This made me even more curious about that mystical world of resolutional debate I had heard about from my mentors. For them, it wasn’t ancient history. In fact, they were likely just one generation apart from that world, with their teachers likely the first to explore the world of plan debate. I prowled Amazon’s used books and snapped up one hundred years of debate theory, including:

(I’ve linked to the first three texts which are fully available on and are well worth reviewing for the retro-theory fans)

Having worked through these and numerous other texts and journal articles, I still haven’t found the smoking gun of when the first plan appeared (though I’m rather confident it occurred in the 1930s). However, it became quickly apparent that even Laycock and Scales would have little difficulty evaluating a critical affirmative/critical negative round, save for the issue of speed/spread. Slowed down, they would readily find the philosophically oriented advocacy of the kritik world to be well within the realm of expectation. Indeed, critical debate was well within the limits of the definition of debate some 103 years ago according to the oldest source I’ve been able to review.

A Universal Debate Standard
My quest to find a foundational theory was very much driven by my recognition that I am not truly tabula rasa. Berube refers to Brey’s 1989 research on CEDA judges, where 30.2% felt they were tab but actually nearly half of these had pre-conditions (I’ve since described myself as pre-conditional tab). These pre-conditions are important to disclose if you have them, and I’d argue that unless you’re willing to throw even presumption out the window, you’ve got them too. Consider this exercise: two teams show up, identical clones. Neither speaks. Neither moves. An entire debate round occurs with not a word uttered nor an action made. Who wins? According to presumption, the Negative. But isn’t this nasty intervention by the judge imposing some pre-conditional awareness of presumption theory? Neither team made presumption a standard! I argue that many of us judges carry that pre-condition and likely many others.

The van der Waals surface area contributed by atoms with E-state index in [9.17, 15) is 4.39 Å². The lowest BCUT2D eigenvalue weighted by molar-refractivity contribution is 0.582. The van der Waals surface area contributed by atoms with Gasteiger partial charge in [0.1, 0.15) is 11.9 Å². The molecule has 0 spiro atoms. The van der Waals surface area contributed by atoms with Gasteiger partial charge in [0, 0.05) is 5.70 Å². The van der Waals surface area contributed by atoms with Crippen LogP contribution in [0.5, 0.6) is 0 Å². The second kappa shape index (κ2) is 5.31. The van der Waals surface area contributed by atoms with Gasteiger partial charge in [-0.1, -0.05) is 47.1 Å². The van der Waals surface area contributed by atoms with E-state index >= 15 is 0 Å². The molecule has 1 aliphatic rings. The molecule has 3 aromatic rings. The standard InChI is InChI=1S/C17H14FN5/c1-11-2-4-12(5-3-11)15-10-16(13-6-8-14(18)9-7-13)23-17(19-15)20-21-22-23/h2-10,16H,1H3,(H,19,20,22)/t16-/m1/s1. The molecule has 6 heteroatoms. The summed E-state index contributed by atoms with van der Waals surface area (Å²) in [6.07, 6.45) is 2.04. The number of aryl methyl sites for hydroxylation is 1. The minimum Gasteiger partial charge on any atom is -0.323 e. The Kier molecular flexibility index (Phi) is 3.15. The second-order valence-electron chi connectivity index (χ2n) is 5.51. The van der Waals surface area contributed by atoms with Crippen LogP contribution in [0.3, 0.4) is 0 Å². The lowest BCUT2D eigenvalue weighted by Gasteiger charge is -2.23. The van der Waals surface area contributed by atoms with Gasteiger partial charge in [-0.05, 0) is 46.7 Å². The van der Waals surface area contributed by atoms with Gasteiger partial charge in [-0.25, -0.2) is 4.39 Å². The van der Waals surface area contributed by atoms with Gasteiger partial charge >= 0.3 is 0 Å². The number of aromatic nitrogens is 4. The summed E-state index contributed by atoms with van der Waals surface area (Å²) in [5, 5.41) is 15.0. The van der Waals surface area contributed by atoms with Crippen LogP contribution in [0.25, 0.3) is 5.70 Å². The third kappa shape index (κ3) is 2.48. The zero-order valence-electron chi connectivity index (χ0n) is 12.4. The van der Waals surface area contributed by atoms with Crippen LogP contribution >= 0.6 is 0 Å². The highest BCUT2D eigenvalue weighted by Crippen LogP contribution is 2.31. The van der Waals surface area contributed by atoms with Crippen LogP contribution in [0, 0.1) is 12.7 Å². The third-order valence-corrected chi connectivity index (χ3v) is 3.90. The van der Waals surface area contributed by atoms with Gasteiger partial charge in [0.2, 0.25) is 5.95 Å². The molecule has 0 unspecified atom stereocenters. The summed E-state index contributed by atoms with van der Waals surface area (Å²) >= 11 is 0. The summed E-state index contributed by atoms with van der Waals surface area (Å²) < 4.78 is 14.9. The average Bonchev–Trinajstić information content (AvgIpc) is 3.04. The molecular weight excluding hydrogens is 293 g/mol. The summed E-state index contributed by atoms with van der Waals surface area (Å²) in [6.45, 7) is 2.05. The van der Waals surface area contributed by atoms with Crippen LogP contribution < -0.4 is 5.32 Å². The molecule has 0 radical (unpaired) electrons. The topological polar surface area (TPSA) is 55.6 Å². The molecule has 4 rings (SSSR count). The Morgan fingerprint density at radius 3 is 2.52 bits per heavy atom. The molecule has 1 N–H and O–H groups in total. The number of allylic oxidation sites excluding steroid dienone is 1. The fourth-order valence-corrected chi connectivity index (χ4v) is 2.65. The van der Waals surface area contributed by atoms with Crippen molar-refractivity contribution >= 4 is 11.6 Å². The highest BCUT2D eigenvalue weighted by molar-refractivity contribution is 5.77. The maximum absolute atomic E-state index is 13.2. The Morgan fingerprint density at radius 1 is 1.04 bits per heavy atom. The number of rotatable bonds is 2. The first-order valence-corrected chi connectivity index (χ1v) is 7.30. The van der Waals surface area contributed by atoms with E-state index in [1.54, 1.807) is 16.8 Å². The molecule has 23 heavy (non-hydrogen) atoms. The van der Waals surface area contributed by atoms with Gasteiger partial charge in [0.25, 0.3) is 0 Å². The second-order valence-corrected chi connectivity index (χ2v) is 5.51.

So what does this standard look like? That’s definitely a work for another post (or more than that) but I can assure that Laycock and Scales set an interesting foundation, especially through their proposition analysis and the argumentation analysis sections. My return to 1905 debate was instrumental in identifying my preconditions, aligning me to some of the most minimal standards of debate in which the most atypical critical aff could exist while having a framework to consult when evaluating theory/standards argued equally by both teams. Through this minimal standard, resolutional, in-round advocacy becomes completely legitimate. More interestingly, excess nuclear wars and genocide seem to diminish in importance when weighing rounds. I certainly have more work to do through the observation but felt it worth sharing, especially for those who find kritik to be foreign, problematic, abusive, unfair, or harmful to policy debate. To those friends, I’d strongly encourage them to curl up with our debate forefathers Laylock and Scales and read their 1905 work with the advocacy of a critical affirmative proposing to support the resolution as true based on their arguments. I think they’ll find that the critical affirmative is far from radical and potentially harmful. Indeed, it’s been my conclusion that the world of crazy link-scenario policy debate has come back home.